Sulforaphane supplement mitigates autism traits
Most teenagers and young adults with autism react well to supplements containing sulforaphane, a glucosinolate that is found in broccoli, sprouts and other members of the cabbage family, report Harvard researchers in the prestigious scientific journal PNAS.
Autism and fever
In 2007 researchers at Johns Hopkins Bloomberg School of Public Hopkins published the results of a study in which autistic children aged 2-18 had fewer symptoms of their condition during and after a period of fever. [Pediatrics. 2007 Dec;120(6):e1386-92.] "We hypothesized the changes in fever probably are due to changes in cells that are stimulated by what's called the cellular stress response", said the research team leader Andrew Zimmerman in an interview. [foxnews.com October 13, 2014]
Fever forces cells to do a big clean up. Eating vegetables from the cabbage family has the same effect, and that is mainly due to the presence of a substance discovered in the early nineties by researchers at Johns Hopkins University School of Medicine: sulforaphane. [Proc Natl Acad Sci U S A. 1992 Mar 15;89(6):2399-403.] Cabbage and its relatives contain glucoraphanin, and in the body this is converted into sulforaphane.
It's the sulforaphane present in cabbage that means brassicas probably offer protection against carcinogenic chemicals [Proc Natl Acad Sci U S A. 1997 Sep 16;94(19):10367-72.], against skin cancer caused by UV radiation [Cancer Lett. 2006 Aug 28;240(2):243-52.] and against the damaging effects of air pollution [Cancer Prev Res (Phila). 2014 Aug;7(8):813-23.].
In the body's cells sulforaphane attaches itself to the protein keap-1, thereby activating Nrf-2, which switches on detoxifying genes in the nucleus of the cells. Piceatannol probably works in the same way.
If fever weakens autism and sulforaphane imitates the cellular effects of fever, could sulforaphane supplementation then reduce autism? This is the question the researchers at Harvard Medical School set out to answer by doing a study in which they gave 29 young people with autism, aged 13-27, a supplement containing sulforaphane for 18 weeks. A control group was given a placebo instead.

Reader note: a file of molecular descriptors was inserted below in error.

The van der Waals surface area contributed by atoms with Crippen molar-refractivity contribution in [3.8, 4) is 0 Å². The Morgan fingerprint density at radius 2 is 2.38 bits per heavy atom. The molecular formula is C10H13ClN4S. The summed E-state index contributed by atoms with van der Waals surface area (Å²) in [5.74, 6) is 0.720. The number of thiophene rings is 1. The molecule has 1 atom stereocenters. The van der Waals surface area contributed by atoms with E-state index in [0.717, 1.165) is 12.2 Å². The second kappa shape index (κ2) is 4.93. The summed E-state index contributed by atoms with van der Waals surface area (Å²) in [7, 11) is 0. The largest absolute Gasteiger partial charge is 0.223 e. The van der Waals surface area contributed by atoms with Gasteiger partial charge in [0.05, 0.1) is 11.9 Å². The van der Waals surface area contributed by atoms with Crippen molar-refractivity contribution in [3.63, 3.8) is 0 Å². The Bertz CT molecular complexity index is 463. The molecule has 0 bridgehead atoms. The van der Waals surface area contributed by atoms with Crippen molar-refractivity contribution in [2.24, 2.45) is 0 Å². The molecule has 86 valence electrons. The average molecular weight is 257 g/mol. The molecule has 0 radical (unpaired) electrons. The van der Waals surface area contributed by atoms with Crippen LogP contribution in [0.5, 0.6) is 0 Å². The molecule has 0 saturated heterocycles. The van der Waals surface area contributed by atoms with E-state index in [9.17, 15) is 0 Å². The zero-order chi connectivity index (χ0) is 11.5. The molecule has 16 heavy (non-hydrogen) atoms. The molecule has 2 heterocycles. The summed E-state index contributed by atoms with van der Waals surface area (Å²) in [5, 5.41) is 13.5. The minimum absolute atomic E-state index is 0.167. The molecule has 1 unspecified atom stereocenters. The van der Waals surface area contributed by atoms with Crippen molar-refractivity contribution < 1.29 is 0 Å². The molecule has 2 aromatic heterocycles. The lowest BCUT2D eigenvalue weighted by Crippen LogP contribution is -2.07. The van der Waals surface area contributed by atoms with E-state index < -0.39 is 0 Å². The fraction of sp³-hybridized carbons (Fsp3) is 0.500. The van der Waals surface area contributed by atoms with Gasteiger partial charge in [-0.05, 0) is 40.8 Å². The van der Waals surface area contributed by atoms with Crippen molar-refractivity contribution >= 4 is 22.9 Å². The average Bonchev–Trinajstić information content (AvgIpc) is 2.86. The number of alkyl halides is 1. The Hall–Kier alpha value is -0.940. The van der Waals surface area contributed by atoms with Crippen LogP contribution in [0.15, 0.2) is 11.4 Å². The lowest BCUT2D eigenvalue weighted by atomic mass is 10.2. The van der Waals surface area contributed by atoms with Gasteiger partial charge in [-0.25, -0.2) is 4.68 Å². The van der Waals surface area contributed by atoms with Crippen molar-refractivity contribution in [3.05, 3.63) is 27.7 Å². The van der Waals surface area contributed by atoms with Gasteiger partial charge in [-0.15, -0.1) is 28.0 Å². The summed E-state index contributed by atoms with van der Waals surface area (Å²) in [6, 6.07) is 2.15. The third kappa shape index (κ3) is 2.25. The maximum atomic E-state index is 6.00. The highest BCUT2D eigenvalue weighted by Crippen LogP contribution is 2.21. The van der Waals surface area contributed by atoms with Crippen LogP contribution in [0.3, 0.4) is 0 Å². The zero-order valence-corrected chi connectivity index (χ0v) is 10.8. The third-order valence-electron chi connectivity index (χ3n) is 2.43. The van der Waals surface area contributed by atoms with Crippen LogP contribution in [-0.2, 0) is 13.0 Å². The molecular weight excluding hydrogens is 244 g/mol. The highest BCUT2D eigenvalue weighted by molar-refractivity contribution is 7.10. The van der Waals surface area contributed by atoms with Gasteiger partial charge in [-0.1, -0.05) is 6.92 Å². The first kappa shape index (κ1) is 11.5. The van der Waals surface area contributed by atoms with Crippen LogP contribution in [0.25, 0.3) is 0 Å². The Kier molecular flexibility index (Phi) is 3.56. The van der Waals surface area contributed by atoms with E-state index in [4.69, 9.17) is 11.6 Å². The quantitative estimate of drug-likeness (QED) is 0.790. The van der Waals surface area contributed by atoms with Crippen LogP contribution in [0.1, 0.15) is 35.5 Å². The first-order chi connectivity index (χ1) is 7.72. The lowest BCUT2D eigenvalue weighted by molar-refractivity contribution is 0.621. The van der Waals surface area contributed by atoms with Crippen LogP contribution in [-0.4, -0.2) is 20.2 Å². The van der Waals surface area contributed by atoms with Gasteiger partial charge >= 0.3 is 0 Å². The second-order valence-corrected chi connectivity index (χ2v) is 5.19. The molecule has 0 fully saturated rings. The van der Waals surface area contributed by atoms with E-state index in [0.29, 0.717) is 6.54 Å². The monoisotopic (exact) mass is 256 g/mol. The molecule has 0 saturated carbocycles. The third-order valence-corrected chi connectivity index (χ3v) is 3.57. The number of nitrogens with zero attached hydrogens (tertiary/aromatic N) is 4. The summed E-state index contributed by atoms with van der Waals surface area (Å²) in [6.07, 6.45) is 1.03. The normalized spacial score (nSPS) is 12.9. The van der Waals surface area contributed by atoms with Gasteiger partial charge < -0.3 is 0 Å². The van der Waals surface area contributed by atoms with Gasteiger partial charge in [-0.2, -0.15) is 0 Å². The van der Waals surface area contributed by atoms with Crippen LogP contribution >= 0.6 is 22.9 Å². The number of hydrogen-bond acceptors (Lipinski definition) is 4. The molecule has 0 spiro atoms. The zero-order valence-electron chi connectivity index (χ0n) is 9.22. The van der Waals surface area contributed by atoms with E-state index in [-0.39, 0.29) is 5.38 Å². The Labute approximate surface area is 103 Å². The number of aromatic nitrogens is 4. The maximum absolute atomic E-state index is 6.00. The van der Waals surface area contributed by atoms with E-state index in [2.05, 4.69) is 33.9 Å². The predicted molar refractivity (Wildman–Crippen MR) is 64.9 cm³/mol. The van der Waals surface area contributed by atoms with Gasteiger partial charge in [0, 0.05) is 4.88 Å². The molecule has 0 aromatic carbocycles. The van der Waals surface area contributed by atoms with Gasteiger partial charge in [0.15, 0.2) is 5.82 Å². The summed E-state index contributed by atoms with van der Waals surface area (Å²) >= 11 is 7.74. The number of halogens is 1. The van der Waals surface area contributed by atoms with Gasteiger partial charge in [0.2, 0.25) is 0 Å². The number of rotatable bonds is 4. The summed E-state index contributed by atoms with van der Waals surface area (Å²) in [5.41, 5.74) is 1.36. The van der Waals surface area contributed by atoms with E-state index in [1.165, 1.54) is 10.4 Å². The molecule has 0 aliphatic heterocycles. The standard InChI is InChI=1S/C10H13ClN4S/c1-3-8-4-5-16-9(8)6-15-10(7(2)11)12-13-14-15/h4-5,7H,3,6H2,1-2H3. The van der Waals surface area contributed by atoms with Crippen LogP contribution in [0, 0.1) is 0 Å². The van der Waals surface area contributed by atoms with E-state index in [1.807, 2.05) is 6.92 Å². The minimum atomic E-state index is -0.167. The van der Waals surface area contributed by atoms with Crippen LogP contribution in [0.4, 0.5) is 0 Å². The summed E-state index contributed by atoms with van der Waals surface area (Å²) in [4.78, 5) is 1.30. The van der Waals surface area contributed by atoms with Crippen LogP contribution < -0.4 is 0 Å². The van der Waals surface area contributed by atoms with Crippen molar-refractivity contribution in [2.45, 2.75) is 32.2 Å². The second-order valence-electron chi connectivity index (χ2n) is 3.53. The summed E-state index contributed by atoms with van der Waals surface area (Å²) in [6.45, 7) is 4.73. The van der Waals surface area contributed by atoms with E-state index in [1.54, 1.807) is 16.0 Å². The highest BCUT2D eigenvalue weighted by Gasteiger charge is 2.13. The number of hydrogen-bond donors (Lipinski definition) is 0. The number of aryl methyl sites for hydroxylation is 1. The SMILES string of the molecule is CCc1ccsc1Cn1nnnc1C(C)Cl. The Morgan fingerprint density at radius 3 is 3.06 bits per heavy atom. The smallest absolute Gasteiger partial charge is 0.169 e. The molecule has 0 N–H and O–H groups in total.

The doses used were modest. The subjects weighing less than 45 kg were given 9 mg sulforaphane daily; subjects weighing 45-90 kg were given 18 mg and those heavier than 90 kg were given 27 mg sulforaphane daily. Supplements containing these kinds of doses are easily available on the market.
The researchers asked parents or guardians of the subjects to evaluate the subjects' behaviour. One of the ways they did this was using a modified version of the Aberrant Behavior Checklist (ABC), which is shown below.
The lowest score per item was 1 and the highest was 4. The total scores of the experimental group decreased by 34 percent during the supplementation period.
"When we broke the code that revealed who was receiving sulforaphane and who got the placebo, the results weren't surprising to us, since the improvements were so noticeable", said research leader Andrew Zimmerman in a press release. [massgeneral.org 13/Oct/2014]
"But it's important to note that the improvements didn't affect everyone – about one third had no improvement – and the study must be repeated in a larger group of adults and in children, something we're hoping to organize soon. Ultimately we need to get at the biology underlying the effects we have seen and study it at a cellular level. I think that will be done, and I hope it will teach us a lot about this still poorly understood disorder."
Sulforaphane has anticatabolic and pseudo-anabolic effects. It protects muscle cells during extreme physical exertion. In addition, sulforaphane partially deactivates the muscle inhibiting protein myostatin and stimulates the transformation of stem cells into muscle cells.
It's possible that the subjects in this study noticed some of these effects: they put on 2 kg bodyweight during the study.
Proc Natl Acad Sci U S A. 2014 Oct 28;111(43):15550-5.
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